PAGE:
(Photo by Conor McCabe)
Thursday, July 30, 2015
(Editor's Note: Talk About the Talk is a series in which speakers I've worked with share their experiences preparing and delivering major talks. Dr. Lucy Rogers and I met at the speechwriting conferences I attend in the UK and Europe, and as you'll read below, she participated in my workshop on What goes into a TED-quality talk earlier this year. In one of our exercises, I asked participants to pair up and share their ideas for TED-style talks, then learn what their partner thought and how he or she would suggest adjusting it--a great technique to help you see what your audience might want. Rogers teamed up with Guy Doza, and continued getting feedback from him after the workshop. I'm so pleased that Rogers shared video and her text so you can see the work involved.)
“We’re aiming to have 75% women speakers at our tech conference and would love for you to be one of them.”
Who could refuse an invitation like that? Most tech conferences that I have been to or spoken at (and tech includes science and engineering in this context) have had a maximum of 10% women speakers.
Back in January 2015, Dr.Sue Black, a friend I met on Twitter, recommended me as a speaker to Ann O’Dea from Silicon Republic, based in Dublin. Ann had a look through my YouTube videos and at and asked if I’d be willing to have a Skype chat with her about InspireFest 2015.
We chatted about my portfolio career, and I suggested various topics I could talk about, including “Robotic Dinosaurs,” “Work can be fun," “How to get from there to here,” and “Space Debris”.
We finally (about five days before the conference!) settled on “Space Debris."
I am a member of Toastmasters International and this has helped me improve my public speaking technique. I have also attended a few (ESN) conferences, so have gained hints and tips about constructing speeches. At one of the recent ESN conferences, I also attended the “How to give a TED-Quality talk” workshop by Denise Graveline.
I decided to implement some of the things I had learnt or that had been suggested at that workshop into this speech.
First – write the script. This was new for me. I usually think of what I want to say, break it down into eight parts and write a few key words to remind me the stories in each part.
But, I sat and stared at my computer for a while and eventually wrote a script. I then asked Guy Doza, a friend I had met through the European Speechwriters Network, to have a look at it and give me any feedback.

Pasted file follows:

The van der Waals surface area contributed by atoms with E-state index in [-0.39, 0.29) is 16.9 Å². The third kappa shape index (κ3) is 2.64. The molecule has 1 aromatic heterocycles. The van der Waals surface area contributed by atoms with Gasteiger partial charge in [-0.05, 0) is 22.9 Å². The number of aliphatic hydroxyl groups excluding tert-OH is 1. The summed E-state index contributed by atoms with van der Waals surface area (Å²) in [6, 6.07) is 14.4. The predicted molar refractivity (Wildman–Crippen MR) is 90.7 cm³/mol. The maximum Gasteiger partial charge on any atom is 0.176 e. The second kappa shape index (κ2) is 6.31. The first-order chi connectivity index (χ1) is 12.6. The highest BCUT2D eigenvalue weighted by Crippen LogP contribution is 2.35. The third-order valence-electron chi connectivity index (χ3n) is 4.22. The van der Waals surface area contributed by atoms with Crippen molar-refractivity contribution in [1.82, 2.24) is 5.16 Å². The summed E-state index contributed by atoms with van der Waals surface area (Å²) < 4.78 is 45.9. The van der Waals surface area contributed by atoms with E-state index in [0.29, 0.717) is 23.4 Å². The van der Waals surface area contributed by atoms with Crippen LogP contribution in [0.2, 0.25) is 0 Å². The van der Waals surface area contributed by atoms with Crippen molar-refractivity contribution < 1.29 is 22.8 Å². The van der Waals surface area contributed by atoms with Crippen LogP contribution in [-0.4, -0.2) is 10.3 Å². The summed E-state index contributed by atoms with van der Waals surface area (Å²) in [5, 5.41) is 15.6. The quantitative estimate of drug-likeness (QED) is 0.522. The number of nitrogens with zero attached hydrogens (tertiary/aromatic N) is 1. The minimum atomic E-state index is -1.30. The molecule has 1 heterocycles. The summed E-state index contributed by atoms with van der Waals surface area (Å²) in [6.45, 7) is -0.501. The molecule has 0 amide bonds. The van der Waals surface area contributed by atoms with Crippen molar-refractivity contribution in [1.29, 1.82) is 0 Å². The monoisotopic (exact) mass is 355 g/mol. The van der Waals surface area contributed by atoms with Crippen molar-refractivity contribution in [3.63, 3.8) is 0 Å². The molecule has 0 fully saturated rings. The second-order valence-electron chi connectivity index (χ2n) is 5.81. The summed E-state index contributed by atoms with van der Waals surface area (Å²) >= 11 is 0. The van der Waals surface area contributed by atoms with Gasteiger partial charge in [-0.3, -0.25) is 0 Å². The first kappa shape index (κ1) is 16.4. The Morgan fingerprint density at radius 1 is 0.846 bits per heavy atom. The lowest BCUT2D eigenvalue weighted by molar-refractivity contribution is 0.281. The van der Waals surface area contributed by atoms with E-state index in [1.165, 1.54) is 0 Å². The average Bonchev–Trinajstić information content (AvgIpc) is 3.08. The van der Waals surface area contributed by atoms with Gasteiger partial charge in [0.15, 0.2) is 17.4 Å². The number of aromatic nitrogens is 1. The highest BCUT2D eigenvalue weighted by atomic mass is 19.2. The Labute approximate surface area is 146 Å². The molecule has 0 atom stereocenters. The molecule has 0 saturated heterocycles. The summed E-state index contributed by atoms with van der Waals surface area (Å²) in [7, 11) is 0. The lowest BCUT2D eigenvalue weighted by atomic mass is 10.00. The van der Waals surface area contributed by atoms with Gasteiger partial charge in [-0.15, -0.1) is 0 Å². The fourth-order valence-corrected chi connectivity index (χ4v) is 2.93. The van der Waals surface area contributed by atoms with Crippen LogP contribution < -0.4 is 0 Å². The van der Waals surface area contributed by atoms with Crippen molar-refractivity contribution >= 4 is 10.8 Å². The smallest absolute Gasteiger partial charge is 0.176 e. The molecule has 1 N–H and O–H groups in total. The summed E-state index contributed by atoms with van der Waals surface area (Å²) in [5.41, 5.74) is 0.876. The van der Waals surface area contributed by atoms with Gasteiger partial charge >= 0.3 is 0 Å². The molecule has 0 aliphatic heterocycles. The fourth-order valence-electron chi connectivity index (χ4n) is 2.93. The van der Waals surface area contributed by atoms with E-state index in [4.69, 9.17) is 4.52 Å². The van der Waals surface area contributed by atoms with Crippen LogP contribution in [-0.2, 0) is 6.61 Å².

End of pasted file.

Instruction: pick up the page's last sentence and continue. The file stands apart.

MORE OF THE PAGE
My original script was a little vague in places and disjointed. Guy helped me focus on the main point of the talk, and suggested ways to help the audience come away with a clear call to arms.
Guy also suggested using more rhetorical devices and painting more pictures - how much debris per day? - rather than just a number.
By writing the script I made it tighter, put more rhetorical devices and quotes in than I would have in my “normal” way of picturing stories.
The script I wrote for the talk is given below. I froze it on the Tuesday, before giving it on the Thursday. , you’ll see I wasn’t word perfect. I changed the first line and I missed out some of the jokes.
When I was practicing and timing myself in my hotel room, I also realised it was too long - Denise had said, aim for 100-120 words per minute – I had written too many words so I had to cut some bits. (Read the final script here.)
I was nervous before the start – it was the biggest conference I had spoken at, and it was in a theatre, with a proper stage, proper lighting, proper headset microphones plus all the backstage people etc. I had to wait backstage in the dark while two other speakers gave their talks. I watched their slide presentations from the wrong side of the screen, and almost learnt to read backwards.
However, when I was on stage, I relaxed. The audience were friendly, laughed at my jokes, and I felt encouraged by them. Even the “casual saunter” back to the lectern to refer to my notes (see photo) wasn’t as embarrassing as I thought it would be. Note to self: freeze the speech longer in advance to give yourself chance to learn it.
I had decided not to use slides – I relied on making visual pictures. I prefer this as I first started public speaking in a storytelling setting. I often find slides a distraction, but it does mean that I have to be able to hold the audience’s attention.
Immediately after the talk I had some great feedback – both on twitter and in real life. I even got asked if I had given it as a TED talk – and that I should. I was really chuffed by this - I was aiming for the “TED Quality” talk that Denise had highlighted in her workshop.
I watched the video three weeks after I gave the talk. I was very impressed at myself! Thanks to Toastmasters I have eliminated most of my verbal crutches (ums, ers etc.) and also the random hand waving I used to do.
Because I wrote the speech out, the rhetorical devices and word pictures were much stronger. The speech I feel had a purpose and a call to arms.
My only worry now is that I will get pigeon holed as only being able to talk about space or science. I have many greater issues I’d like to speak about - “Women’s equality” “Finding your own path”, or even “How to hold your audience’s attention.”
(Photo by Conor McCabe)
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